The telephone conversation happened over ten years ago, but I still remember it well. Linda and I were living in Indiana at the time and our daughter Kristin had graduated from Clemson and was teaching first grade in South Carolina.
“So, I’m dating a new guy. His name is Anthony,” Kristin said.
“That’s a nice name. What’s he do?” I replied.
“You mean like commercial fishing?”
“No, he fishes in bass tournaments.”
“No, I don’t mean what does he do for fun on the weekends; I mean what does he do for a real job to pay the bills?”
“He fishes in bass tournaments.”
From that point on, the conversation just became more confusing, especially after she told me that he’d graduated from Clemson with a degree in mechanical engineering. Why would someone with an ME degree spend his time running from lake to lake trying to catch fish that don’t even taste very good? That question was answered a few months later in another conversation.
“So, how are you and Anthony doing?”
“Fine. He won a tournament last weekend in Kentucky.”
“That’s nice. Did they give him a new tackle box or something?”
“No, they gave him a check for $100,000.” Long pause. “Dad…what was that loud thump? Dad…are you still there Dad?”
So began my education in the life and career of a professional bass angler. Fortunately, I’m a quick study. It didn’t take long for me to become familiar with names like FLW, Ranger Boats, Evinrude, Lowrance and Humminbird. I learned that a shaky head wasn’t a goofy toy figure glued to the dashboard of a car and that finesse fishing didn’t involve having a diplomatic discussion with a fish about whether he’d be willing to hang out in your live well until after the weigh in. Mostly I learned that, while fishing is a relaxing hobby for many people, for professional anglers it’s a physically and mentally demanding sport. Anyone who doubts that should try casting a fishing rod seven or eight thousand times over the period of a four day tournament or bruising their kidneys while driving a bass boat around a white capped lake in the middle of February. Let me know when you can move again.
As young as he is, Anthony is one of the elite veterans of his sport. Over the years I watched as he earned a good living, won tournaments, became Angler of the Year and ranked as one of the top ten anglers in the world more than once. But, as in most sports, there is a balance and not every year can be a runaway success. So I also watched as the inevitable challenging years came and went. Those times are the ones that test a man’s character and this is one of those years.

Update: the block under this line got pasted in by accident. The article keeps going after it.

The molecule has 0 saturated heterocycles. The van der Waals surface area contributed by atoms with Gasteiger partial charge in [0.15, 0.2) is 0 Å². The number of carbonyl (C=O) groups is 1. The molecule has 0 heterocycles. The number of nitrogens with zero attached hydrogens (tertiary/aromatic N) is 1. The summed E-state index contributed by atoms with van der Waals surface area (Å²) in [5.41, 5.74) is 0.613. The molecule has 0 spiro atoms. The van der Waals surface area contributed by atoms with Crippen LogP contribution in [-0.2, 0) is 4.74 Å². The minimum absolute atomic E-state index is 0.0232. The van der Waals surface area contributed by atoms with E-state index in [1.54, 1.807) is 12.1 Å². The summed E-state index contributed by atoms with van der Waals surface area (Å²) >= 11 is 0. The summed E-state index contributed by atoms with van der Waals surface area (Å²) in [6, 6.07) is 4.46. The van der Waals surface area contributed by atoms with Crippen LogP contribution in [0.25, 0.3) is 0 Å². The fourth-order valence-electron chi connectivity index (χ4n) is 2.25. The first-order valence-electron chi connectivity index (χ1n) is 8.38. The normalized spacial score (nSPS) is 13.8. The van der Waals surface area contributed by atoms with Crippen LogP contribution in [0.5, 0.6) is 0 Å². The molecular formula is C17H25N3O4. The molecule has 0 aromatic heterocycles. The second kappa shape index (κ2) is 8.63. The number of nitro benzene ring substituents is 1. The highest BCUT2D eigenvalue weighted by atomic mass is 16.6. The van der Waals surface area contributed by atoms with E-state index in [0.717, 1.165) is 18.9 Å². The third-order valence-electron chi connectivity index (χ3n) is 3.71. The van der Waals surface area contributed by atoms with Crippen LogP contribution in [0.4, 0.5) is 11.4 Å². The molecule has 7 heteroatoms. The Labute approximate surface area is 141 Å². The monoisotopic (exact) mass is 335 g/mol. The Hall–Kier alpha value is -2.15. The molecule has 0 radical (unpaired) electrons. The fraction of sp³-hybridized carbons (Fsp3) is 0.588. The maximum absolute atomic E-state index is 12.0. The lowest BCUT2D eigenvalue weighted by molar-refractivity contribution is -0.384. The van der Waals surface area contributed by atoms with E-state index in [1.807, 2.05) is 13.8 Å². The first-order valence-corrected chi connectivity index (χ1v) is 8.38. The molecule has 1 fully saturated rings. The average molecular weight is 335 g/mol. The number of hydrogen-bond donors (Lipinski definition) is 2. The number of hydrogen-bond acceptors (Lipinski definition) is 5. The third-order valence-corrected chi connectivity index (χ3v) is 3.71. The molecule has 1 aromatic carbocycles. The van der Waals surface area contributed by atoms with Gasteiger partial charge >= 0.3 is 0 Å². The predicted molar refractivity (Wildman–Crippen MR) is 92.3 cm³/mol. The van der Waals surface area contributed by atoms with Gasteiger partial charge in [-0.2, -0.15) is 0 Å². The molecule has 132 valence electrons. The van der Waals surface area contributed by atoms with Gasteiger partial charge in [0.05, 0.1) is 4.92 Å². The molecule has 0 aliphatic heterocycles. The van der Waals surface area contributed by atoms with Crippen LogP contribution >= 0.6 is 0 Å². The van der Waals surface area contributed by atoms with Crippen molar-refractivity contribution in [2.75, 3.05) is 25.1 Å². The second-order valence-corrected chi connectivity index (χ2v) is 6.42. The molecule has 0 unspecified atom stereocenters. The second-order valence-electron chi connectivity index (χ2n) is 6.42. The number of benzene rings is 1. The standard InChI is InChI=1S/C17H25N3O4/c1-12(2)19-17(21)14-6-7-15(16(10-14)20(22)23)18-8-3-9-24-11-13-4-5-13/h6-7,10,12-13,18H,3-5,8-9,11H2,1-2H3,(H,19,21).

Anthony has had a professionally devastating start to tournament season. Much has been written about what happened and I’m not going to go into all of the details here. John Johnson, senior editor at Bassfan.com, wrote an excellent article that explains what happened. The gist of it is that Anthony inadvertently broke a pre-tournament practice rule in January. When he realized his mistake, he self-reported the infraction and FLW tour officials had no option but to disqualify him from the first tournament of the year in February on Lake Okeechobee in Florida. As Johnson points out, the DQ means that Anthony has almost no chance of qualifying for the championship tournament this year, a tournament that is going to be held on his home lake in South Carolina. That’s a bitter pill to swallow.
Athletes, pro or amateur, are an odd lot. While their potential performance is based on talent and experience, the execution is just as closely tied to their mental focus. Bass anglers are no exception to that rule. Anthony has said on many occasions that, for him, 90% of his performance is based on attitude. I’ve seen his intensity while he’s fishing in a tournament and I have no doubt that’s a true statement.
The key word in John Johnson’s article is almost. Anthony has almost no chance of qualifying for the Forest Wood Cup tournament. As Anthony said in an interview after the DQ, “To make the Cup Tournament, I’d have to have a run better than I had in 2006 when I won Angler of the Year.” For a lot of folks, that realization would be a disheartening prospect. I think it was for Anthony too, for a time. But, once he processed the anger and disappointment, I saw the look in his eyes as the fire inside began to build and anger and disappointment morphed into courage and determination.
I don’t know if Anthony will overcome the challenge of starting out the year two hundred points in the hole. If he does, this will be a tournament season that people talk about for a long time. If he doesn’t, it won’t be for a lack of resolve or tenacity. However the season ends, Anthony will walk away stronger than he was when it began. That’s the way it is when you compete using the strength of your heart and the measure of your character.
So I was thinking that, of all years, this would be a good one for Anthony to have a theme song and I put together a short video. The music was written and performed by Jess Moskaluke. If you want a copy of the song, you can get it on iTunes or at Amazon. The video clips however, are all pure Anthony. Crank up the volume a bit and give it a look. While you’re watching, check out the intensity in Anthony’s eyes and tell me whether you think he’ll make the championship. I wouldn’t bet against it.
Pssst. Hey Anthony, c’mere. Just between you and me…I think it’s time for you to kick a little ass.